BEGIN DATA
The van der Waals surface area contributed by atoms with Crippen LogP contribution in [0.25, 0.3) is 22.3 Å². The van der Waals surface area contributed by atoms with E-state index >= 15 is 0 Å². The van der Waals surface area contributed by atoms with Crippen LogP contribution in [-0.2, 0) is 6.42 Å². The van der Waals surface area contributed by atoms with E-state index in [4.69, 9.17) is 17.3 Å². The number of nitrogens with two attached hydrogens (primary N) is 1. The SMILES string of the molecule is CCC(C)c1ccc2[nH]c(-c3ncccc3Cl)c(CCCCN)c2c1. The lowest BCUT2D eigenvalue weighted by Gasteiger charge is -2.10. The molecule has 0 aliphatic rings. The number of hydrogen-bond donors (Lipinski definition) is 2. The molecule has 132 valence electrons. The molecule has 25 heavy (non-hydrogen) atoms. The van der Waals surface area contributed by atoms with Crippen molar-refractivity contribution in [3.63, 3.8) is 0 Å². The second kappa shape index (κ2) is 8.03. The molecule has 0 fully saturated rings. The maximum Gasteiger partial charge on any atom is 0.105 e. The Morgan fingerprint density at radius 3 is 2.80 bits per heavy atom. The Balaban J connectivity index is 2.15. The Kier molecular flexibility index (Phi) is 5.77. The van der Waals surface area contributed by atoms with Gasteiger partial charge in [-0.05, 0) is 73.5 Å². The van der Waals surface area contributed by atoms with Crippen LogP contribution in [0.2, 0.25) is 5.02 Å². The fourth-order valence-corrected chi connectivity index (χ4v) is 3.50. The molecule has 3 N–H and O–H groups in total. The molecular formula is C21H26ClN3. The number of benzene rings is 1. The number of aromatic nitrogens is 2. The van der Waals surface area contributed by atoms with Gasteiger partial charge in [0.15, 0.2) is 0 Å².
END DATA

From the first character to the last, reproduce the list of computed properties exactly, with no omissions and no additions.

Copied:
The van der Waals surface area contributed by atoms with Crippen LogP contribution in [0.25, 0.3) is 22.3 Å². The van der Waals surface area contributed by atoms with E-state index >= 15 is 0 Å². The van der Waals surface area contributed by atoms with Crippen LogP contribution in [-0.2, 0) is 6.42 Å². The van der Waals surface area contributed by atoms with E-state index in [4.69, 9.17) is 17.3 Å². The number of nitrogens with two attached hydrogens (primary N) is 1. The SMILES string of the molecule is CCC(C)c1ccc2[nH]c(-c3ncccc3Cl)c(CCCCN)c2c1. The lowest BCUT2D eigenvalue weighted by Gasteiger charge is -2.10. The molecule has 0 aliphatic rings. The number of hydrogen-bond donors (Lipinski definition) is 2. The molecule has 132 valence electrons. The molecule has 25 heavy (non-hydrogen) atoms. The van der Waals surface area contributed by atoms with Crippen molar-refractivity contribution in [3.63, 3.8) is 0 Å². The second kappa shape index (κ2) is 8.03. The molecule has 0 fully saturated rings. The maximum Gasteiger partial charge on any atom is 0.105 e. The Morgan fingerprint density at radius 3 is 2.80 bits per heavy atom. The Balaban J connectivity index is 2.15. The Kier molecular flexibility index (Phi) is 5.77. The van der Waals surface area contributed by atoms with Gasteiger partial charge in [-0.05, 0) is 73.5 Å². The van der Waals surface area contributed by atoms with Crippen LogP contribution in [0.2, 0.25) is 5.02 Å². The fourth-order valence-corrected chi connectivity index (χ4v) is 3.50. The molecule has 3 N–H and O–H groups in total. The molecular formula is C21H26ClN3. The number of benzene rings is 1. The number of aromatic nitrogens is 2. The van der Waals surface area contributed by atoms with Gasteiger partial charge in [0.15, 0.2) is 0 Å².